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Rethinking the Linux Distribution
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To generate a graph simiar to Figure 1 on your system, download the IPython log and replay it with ipython -pylab -p pysh -logplay <filename>. It is beyond the scope of this article to cover installation of IPython and related tools, but this should not be difficult. Your distribution may also have packages available already.



Even basic system administration tasks, using the simplest of traditional commands, benefit from supplementation with a high-level language.

The Browser Is the Desktop

If the network is the computer then the browser should be your desktop.

There is definite enthusiasm for Firefox as a platform. The Web is already an essential tool, just about everyone has a browser open all the time. The browser is our interface for doing research, catching up on email, booking an airline ticket, and performing banking transactions. As mentioned at the beginning of this article, many SaaS applications are now mature, and more are on the way. Online tools can even handle photo editing. In fact, SaaS may already fulfill all the needs of some users.

Of course, there are still security problems to resolve, and skepticism if a SaaS-only solution is generally possible, or desirable (including in established areas such as email). The desktop application is far from dead.

Firefox, however, with its tabbed interface and long list of powerful extensions, makes even the wilderness of the Web seem like home. Could it not do the same for local applications? What if Firefox became a portal that mashed up plain web sites, remote SaaS applications, and local programs with each other? Is this the real future of the Web OS?

During the writing of this article, a discussion arose on the mozilla.dev.planning list, about building a Mozilla-based operating system layer. The discussion mentioned many alternatives, including earlier projects that had similar goals (such as Symphony OS and Penzilla Desktop), the use of XUL (Mozilla's XML-based user interface language) to produce a graphical desktop environment, and running Ajax applications offline. Of course, some of these ideas are already close to reality: Firefox 3.0 will support offline Ajax execution and DOM storage.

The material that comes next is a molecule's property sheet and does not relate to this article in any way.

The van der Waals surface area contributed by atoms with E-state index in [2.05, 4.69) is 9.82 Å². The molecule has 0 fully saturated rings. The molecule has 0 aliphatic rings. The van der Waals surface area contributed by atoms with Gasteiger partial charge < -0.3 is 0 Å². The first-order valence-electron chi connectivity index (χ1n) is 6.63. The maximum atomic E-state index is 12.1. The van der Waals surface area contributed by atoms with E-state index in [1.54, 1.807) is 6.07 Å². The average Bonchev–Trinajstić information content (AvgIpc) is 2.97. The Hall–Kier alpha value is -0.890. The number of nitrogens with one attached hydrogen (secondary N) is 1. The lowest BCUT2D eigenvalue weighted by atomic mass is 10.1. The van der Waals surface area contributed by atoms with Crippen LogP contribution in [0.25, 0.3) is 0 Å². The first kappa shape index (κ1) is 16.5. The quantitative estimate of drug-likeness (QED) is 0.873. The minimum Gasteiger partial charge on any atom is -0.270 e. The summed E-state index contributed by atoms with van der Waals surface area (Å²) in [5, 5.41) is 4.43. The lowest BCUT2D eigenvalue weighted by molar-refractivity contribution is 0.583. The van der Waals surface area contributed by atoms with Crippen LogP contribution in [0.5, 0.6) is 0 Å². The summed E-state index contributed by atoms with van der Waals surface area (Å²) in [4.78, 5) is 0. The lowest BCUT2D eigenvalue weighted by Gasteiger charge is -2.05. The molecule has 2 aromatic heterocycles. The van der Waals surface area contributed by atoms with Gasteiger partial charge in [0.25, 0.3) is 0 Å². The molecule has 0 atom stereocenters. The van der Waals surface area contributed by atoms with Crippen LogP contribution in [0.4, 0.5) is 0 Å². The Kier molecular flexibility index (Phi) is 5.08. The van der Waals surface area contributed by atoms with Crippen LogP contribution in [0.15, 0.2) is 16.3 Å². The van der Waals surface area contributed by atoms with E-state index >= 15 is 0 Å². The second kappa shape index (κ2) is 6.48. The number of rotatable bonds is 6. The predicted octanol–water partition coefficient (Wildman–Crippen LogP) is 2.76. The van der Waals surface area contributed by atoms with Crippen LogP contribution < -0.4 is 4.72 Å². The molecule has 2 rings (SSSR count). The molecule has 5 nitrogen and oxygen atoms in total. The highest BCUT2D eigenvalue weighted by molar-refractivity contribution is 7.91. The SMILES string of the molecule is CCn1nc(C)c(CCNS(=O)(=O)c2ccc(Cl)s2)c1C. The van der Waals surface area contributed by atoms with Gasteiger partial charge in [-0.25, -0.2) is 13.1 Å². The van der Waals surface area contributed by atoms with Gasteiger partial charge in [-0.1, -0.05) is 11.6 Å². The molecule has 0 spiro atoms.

Surprisingly, even currently mature technology is nearly sufficient to make Firefox the primary user interface. The browser itself can perform the role of an X window manager (see below); its tabs provide an elegant alternative to traditional windows. After all, if users are spending more and more time on the Web, what could be more natural than just opening another tab to use an application, even if that application happens to be local. In fact, Mac OS X has a tool "which extends the tab browsing experience to the Desktop." The Ion X window manager also uses this approach.

Figure 2 shows Firefox running without a window manager. The tabs work as expected, and even dialog boxes are largely usable. For now, a minimalist window manager (blackbox or ratpoison, for example) would improve some functionality, such as the dialog boxes.

Firefox, with a dialog box open.

Figure 2: Firefox without a window manager; the "Preferences" dialog box is functional, despite the lack of a window frame

The next step is to integrate native applications with the browser. Virtual Network Computing (VNC) is the most mature option. Figure 3 shows a default Ubuntu 6.06 LTS (Dapper Drake) desktop, running inside Firefox using the TightVNC Java applet. This is a common approach for remote system access, but here everything is on the local machine. Firefox is running without a window manager, like in Figure 2. Note that Sun's Java is not yet fully open, but Sun is committed to FOSS licensing.

Firefox running a desktop inside a tab.

Figure 3: Firefox, showing a standard GNOME desktop using the TightVNC Java applet

Of course, a Firefox tab is ideally suited to focus on just one application. Figure 4 shows OpenOffice, running with the ratpoison window manager. The VNC-based integration with Firefox is nearly identical to that in Figure 3. If Firefox included some window manager features, it could control applications directly.

Firefox running OpenOffice inside a tab.

Figure 4: Firefox, showing OpenOffice using the TightVNC Java applet.

You can download the source code (a short shell script) for the Firefox examples above. The comments provide further directions. Installation is beyond the scope of this article, but your Linux distribution should provide sufficient packages to allow you to experiment. Note that generally, X windows offers many capabilities for combining multiple desktops.

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